Abstract: Improving osseointegration of extensively used titanium (Ti) implants still remains a main theme in implantology. Recently, grafting biomolecules onto a Ti surface has attracted more attention due to their direct participation in the osseointegration process around the implant. Semaphorin 3A (Sema3A) is a new proven osteoprotection molecule and is considered to be a promising therapeutic agent in bone diseases, but how to immobilize the protein onto a Ti surface to acquire a long-term effect is poorly defined. In our study, we tried to use chitosan to wrap Sema3A (CS/Sema) and connect to the microarc oxidized Ti surface via silane glutaraldehyde coupling. The microarc oxidization could formulate porous topography on a Ti surface, and the covalently bonded coating was homogeneously covered on the ridges between the pores without significant influence on the original topography. A burst release of Sema3A was observed in the first few days in phosphate-buffered saline and could be maintained for >2 weeks. Coating in phosphate-buffered saline containing lysozyme was similar, but the release rate was much more rapid. The coating did not significantly affect cellular adhesion, viability, or cytoskeleton arrangement, but the osteogenic-related gene expression was dramatically increased and calcium deposition was also abundantly detected. In conclusion, covalent bonding of CS/Sema could strongly improve osteogenic differentiation of osteoblasts and might be applied for Ti implant surface biofunctionalization.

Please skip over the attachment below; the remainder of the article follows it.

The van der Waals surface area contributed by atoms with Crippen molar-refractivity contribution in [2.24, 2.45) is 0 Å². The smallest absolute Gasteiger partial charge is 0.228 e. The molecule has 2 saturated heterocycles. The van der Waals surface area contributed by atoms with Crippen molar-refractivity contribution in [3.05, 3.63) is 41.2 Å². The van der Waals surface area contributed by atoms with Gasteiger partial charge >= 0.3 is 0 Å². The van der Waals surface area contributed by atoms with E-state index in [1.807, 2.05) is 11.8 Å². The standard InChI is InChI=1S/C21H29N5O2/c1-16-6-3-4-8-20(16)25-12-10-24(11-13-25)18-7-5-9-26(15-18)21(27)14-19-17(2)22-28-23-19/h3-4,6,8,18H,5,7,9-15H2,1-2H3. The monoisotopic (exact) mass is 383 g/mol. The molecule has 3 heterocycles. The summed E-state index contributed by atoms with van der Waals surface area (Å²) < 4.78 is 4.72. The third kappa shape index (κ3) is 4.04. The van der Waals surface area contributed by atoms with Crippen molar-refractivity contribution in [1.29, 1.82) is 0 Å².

Keywords: titanium, semaphorin 3A, silane reaction, microarc oxidation, osteogenic differentiation